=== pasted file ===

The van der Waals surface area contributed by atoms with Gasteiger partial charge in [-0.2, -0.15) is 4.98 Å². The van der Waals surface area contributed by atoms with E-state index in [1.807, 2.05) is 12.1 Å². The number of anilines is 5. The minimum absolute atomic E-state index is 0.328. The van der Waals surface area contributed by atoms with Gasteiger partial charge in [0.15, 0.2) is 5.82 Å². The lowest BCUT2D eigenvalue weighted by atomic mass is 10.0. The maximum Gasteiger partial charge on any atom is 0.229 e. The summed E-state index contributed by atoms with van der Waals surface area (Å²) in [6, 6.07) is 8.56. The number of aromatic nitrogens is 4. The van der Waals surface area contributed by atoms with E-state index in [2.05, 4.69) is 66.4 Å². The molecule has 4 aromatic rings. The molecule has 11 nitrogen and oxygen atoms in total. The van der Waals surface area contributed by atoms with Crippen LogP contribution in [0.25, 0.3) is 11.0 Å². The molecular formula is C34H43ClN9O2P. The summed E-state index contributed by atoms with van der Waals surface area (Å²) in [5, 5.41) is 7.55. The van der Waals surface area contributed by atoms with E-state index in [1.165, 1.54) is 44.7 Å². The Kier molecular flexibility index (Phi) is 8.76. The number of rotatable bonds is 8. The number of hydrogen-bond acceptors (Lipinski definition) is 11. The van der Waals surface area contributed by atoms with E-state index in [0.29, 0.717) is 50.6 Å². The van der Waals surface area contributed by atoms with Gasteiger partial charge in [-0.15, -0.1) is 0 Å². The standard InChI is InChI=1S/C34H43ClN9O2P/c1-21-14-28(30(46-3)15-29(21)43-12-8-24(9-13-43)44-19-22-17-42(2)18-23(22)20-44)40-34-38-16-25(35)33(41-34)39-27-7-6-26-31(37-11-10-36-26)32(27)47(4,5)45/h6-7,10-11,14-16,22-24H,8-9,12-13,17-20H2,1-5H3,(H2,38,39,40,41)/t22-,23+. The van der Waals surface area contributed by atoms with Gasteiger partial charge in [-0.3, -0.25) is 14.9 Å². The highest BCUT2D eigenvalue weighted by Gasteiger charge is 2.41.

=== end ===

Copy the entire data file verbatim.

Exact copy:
The van der Waals surface area contributed by atoms with Gasteiger partial charge in [-0.2, -0.15) is 4.98 Å². The van der Waals surface area contributed by atoms with E-state index in [1.807, 2.05) is 12.1 Å². The number of anilines is 5. The minimum absolute atomic E-state index is 0.328. The van der Waals surface area contributed by atoms with Gasteiger partial charge in [0.15, 0.2) is 5.82 Å². The lowest BCUT2D eigenvalue weighted by atomic mass is 10.0. The maximum Gasteiger partial charge on any atom is 0.229 e. The summed E-state index contributed by atoms with van der Waals surface area (Å²) in [6, 6.07) is 8.56. The number of aromatic nitrogens is 4. The van der Waals surface area contributed by atoms with E-state index in [2.05, 4.69) is 66.4 Å². The molecule has 4 aromatic rings. The molecule has 11 nitrogen and oxygen atoms in total. The van der Waals surface area contributed by atoms with Crippen LogP contribution in [0.25, 0.3) is 11.0 Å². The molecular formula is C34H43ClN9O2P. The summed E-state index contributed by atoms with van der Waals surface area (Å²) in [5, 5.41) is 7.55. The van der Waals surface area contributed by atoms with E-state index in [1.165, 1.54) is 44.7 Å². The Kier molecular flexibility index (Phi) is 8.76. The number of rotatable bonds is 8. The number of hydrogen-bond acceptors (Lipinski definition) is 11. The van der Waals surface area contributed by atoms with E-state index in [0.29, 0.717) is 50.6 Å². The van der Waals surface area contributed by atoms with Gasteiger partial charge in [-0.15, -0.1) is 0 Å². The standard InChI is InChI=1S/C34H43ClN9O2P/c1-21-14-28(30(46-3)15-29(21)43-12-8-24(9-13-43)44-19-22-17-42(2)18-23(22)20-44)40-34-38-16-25(35)33(41-34)39-27-7-6-26-31(37-11-10-36-26)32(27)47(4,5)45/h6-7,10-11,14-16,22-24H,8-9,12-13,17-20H2,1-5H3,(H2,38,39,40,41)/t22-,23+. The van der Waals surface area contributed by atoms with Gasteiger partial charge in [-0.3, -0.25) is 14.9 Å². The highest BCUT2D eigenvalue weighted by Gasteiger charge is 2.41.